Three topics have dominated genomics happenings. First, polygenic scores: the science continues to mature, there are calls for their rapid clinical integration, there are concerns about their use, and there are commercially available products. Second, how to regulate human germline modification. Third, use of genomics in forensics.
- The UK Health Secretary has called for prompt rollout of predictive genetic testing across the NHS. Much of his address at the Royal Society was focused on ethics, which he thinks the UK has a proven advantage in. He made his calls under the banner of renewing a “spirit of progress”. Fears that the tech will only be available to white people and of genetic fatalism are also being raised.
- 23andMe launched a diabetes risk feature, based on polygenic risk.
- Genetic Technologies and TGen are partnering to bring polygenic risk tests to the US market
- An interview with Stephen Hsu from Genomic Prediction. They sell polygenic scores for embryos, including Intellectual Disability, where he explicitly mentions using a low score on the Educational Attainment PRS for this purpose. He states that they do not want to be too far ahead of social acceptance for any given screen. He doesn’t think the US is ready to screen for high cognitive ability.
- An estimated ~24% of variance in BMI is due to common genetic variants. A GPS score for obesity, capturing 8.5% of this variance.Those in the top decile weighed an average of 13.3kg more than those in the bottom decile. Those in the top decile had a 43.2% chance of being obese, and those in the bottom decile a 9.5% chance.
- Common genetic variation accounts for ~11% of income, and here’s a pre-print reporting a GPS that captures 2.5% of that variance. The genetic associations were correlated with those for cognitive ability and better mental health. “These results are important for understanding the observed socioeconomic inequalities in Great Britain today.”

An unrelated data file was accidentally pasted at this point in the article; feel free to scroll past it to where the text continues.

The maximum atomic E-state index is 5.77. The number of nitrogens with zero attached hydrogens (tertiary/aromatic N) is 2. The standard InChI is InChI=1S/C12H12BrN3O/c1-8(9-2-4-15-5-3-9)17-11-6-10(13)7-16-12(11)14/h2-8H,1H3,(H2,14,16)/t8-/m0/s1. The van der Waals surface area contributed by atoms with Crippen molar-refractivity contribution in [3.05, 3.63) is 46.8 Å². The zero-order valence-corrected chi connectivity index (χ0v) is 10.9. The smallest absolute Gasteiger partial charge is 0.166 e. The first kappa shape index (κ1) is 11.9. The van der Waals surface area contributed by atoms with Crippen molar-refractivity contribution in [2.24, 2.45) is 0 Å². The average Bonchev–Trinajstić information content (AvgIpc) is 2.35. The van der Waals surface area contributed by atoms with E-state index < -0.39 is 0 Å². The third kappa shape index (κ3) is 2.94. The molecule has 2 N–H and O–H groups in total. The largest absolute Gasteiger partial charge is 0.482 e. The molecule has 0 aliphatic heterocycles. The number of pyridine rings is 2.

- One of the claims of those who tout polygenic scores is that they capture something continuous — not only are more extreme scores predictive of disease, but the scores are also predictive of sub-clinical traits. Evidence for this, in a paper that concludes, based on twin results “The findings suggest that psychiatric disorders are associated with continuously distributed genetic risks throughout the general population.”
- The proportion of the variance of a trait accounted for by genetics is estimated from pedigree (mostly twin) studies, and is called the heritability. Genome Wide Complex Trait Analysis gives an estimate of this variance that is accounted for by common variants. This typically accounts for between a third and a half of the heritability. What about the rest? One possibility is that the pedigree analyses overestimate the heritability. This preprint, from Visscher et al, claims to show that rare variation can cose this heritability gap, using height and BMI as examples. Another preprint gives consistent experimental data in yeast: “Extensive impact of low-frequency variants on the phenotypic landscape at population-scale”.
- A preprint investigating how advantaged and disadvantaged schools treated students differently based on polygenic scores: “Compared to disadvantaged schools, advantaged schools tracked more students with high polygenic scores into advanced math classes at the start of high school, and they buffered students with low polygenic scores from dropping out of math.”
- A preprint giving evidence for its title A Major Role for Common Genetic Variation in Anxiety Disorders (26% for lifetime anxiety disorder)
- Polygenic scores for cognitive traits like IQ and Educational Attainment are confounded by gene-environment effects, especially socioeconomic status. Preprint from Plomin and team. Within family predictions were ~60% lower than between family predictions for these traits, but not for traits like BMI and height. The difference disappeared after accounting for SES, suggesting that SES is part of “passive gene environment correlation” or “genetic nurture”. All genetic influences operate via the environment. Three genotype-environment correlation (rGE) mechanisms:
Passive rGE: “Parents generate family environments consistent with their own genotypes, which in turn facilitate the development of the offspring trait, thus inducing a correlation between offspring genotype and family environment ”
Active rGE: children select, modify and create experiences
Evocative rGE: children evoke responses in their environment (correlated to their genetic propensities.)